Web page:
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In times of Corona… the misfortunes of commercial aviation are benefits for private aviation

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As airlines face unprecedented disruptions due to the abandonment of air travel, the business of private jet operators is booming.

The appeal of private planes has increased since the start of the epidemic, amid fears of transmission of the Covid infection, large-scale flight cancellations and strict measures that have made travel on commercial flights logistically difficult.

“The impact of Covid has forced people to look for alternatives for their travel needs,” said Philip Scalabrine, director of the southern European branch of private international airline VistaJet.

“Anyone who can afford it would rather have a full aircraft at their service,” he added, adding that “private aviation as a whole has seen a huge increase in demand over the last two years.”

Figures issued by the air traffic regulator “Eurocontrol” confirm the matter.

The authority found that the private jet travel sector doubled its market share globally between 2019 and 2021, when it reached 12%.

Well-being even for animals

Inside the latest aircraft to join the VistaJet fleet, the Global 7500 manufactured by the Canadian company Bombardier, Scalabrini reviews what it would be like to travel by plane in this exclusive market.

On board the luxury plane, which costs 72 million dollars (65 million euros), customers can enjoy leather seats and a large double bed, in addition to tasting different wines.

And to reduce travel fatigue, cabin pressure can be adjusted better than on commercial flights, allowing customers to sleep comfortably “as if they were in their room at St. Moritz, the luxury Swiss resort,” he says. Scalabrini.

Your pets can also enjoy in-flight luxury, as toys and snacks are provided upon request.

With annual contracts starting at €500,000 ($500,000), VistaGate targets wealthy individuals and business and financial leaders, with a growing number of people working in the technology sector.

“Obviously, we see the evolution of customers following the macro trends that we’re seeing around the world,” Scalabrine said.

covid effect

The epidemic was the most influential factor in increasing demand, with Scalabrini saying last year’s “Covid effect” helped VistaJet increase the number of travel hours sold by 90 percent.

The company, founded in 2004 by Swiss billionaire Thomas Flor, last month announced the purchase of Air Hamburg, a move it said would help it increase its flight hours by 30%.

But the announcement came just 3 days before Russia launched its attack on Ukraine and Western countries imposed a series of harsh sanctions, triggering a panic in the markets and causing a significant spike in oil prices.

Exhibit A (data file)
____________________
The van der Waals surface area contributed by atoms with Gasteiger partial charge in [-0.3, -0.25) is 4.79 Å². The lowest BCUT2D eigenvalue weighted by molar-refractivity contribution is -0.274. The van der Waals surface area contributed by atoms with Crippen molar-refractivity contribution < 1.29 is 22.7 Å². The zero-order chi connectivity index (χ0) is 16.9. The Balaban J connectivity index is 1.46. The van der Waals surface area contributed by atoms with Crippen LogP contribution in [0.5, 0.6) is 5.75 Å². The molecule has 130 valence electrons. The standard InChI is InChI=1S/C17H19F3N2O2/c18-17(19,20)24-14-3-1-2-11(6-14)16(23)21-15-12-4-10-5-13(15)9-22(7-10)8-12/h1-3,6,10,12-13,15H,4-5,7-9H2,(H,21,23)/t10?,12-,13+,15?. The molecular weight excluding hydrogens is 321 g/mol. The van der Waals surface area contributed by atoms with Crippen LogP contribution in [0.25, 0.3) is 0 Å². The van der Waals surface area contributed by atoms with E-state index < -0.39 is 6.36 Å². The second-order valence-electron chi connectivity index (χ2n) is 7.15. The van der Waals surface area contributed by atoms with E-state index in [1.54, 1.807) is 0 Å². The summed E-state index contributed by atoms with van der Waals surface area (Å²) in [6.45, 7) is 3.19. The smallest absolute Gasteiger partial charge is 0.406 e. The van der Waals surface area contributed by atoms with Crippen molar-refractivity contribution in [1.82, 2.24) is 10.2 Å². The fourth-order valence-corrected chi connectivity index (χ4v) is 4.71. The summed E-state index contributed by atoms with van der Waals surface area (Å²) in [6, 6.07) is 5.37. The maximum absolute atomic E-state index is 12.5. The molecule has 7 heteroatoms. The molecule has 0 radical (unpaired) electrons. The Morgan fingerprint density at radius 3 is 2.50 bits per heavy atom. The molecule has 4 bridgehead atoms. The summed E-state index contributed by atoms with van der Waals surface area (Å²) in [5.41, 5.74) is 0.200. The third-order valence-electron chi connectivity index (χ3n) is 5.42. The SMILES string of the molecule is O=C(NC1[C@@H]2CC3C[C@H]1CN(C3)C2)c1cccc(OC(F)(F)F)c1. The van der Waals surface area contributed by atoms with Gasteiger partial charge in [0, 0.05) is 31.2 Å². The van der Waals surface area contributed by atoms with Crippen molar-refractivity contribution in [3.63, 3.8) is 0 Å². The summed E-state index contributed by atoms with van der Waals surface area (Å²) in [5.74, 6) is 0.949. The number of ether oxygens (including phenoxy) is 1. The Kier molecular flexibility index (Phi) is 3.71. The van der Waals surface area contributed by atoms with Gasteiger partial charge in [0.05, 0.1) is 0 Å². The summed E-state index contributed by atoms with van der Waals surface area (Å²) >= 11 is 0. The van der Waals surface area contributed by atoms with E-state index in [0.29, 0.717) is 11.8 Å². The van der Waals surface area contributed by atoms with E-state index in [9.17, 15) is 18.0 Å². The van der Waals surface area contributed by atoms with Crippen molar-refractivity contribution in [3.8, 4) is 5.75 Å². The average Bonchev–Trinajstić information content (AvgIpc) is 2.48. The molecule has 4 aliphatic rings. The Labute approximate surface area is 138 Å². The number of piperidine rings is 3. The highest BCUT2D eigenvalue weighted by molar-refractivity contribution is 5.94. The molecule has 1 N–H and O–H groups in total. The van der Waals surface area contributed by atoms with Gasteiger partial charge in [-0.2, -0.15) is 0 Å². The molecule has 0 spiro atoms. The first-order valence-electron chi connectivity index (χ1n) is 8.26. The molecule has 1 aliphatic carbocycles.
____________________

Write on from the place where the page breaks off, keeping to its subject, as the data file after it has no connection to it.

Scalabrini said it was still “a bit early” to determine the impact of the crisis on his company. “Currently, unfortunately we cannot travel to Russia or Ukraine, so there is an impact, but it is small,” he said.

He noted that Russian customers primarily contributed less than 5% of VistaJet’s revenue, emphasizing: “We have customers all over the world.”

reputation problem

Private jet companies may be able to avoid the crises that plague commercial aviation today, but face the same criticism over air travel’s role in climate change.

A flight in a private plane generates 10 times more pollution than a commercial flight, according to the NGO “Transporte y Medio Ambiente”.

In the long term, environmental issues will be among the biggest challenges for business air travel, according to Philip Berland, air transport specialist at Sia Partners, a consultancy.

However, Berland said the more pressing short-term issue will be how well the sector can absorb high oil prices and whether private jet companies will be able to keep the customers they gained during the pandemic as commercial flights return. to normal.

“In this sector, where travel time is very expensive, price is not the only factor,” he said, noting that some new customers may get used to the ease and speed of departure on private planes.

For his part, Pascal Fabre, an aviation expert at the “Alex Bartenbs” consultancy, explained that the sector is not much affected by the rise in oil prices.

He said “the fuel bill is not a problem” for someone who can buy a plane for “tens of millions of dollars.”

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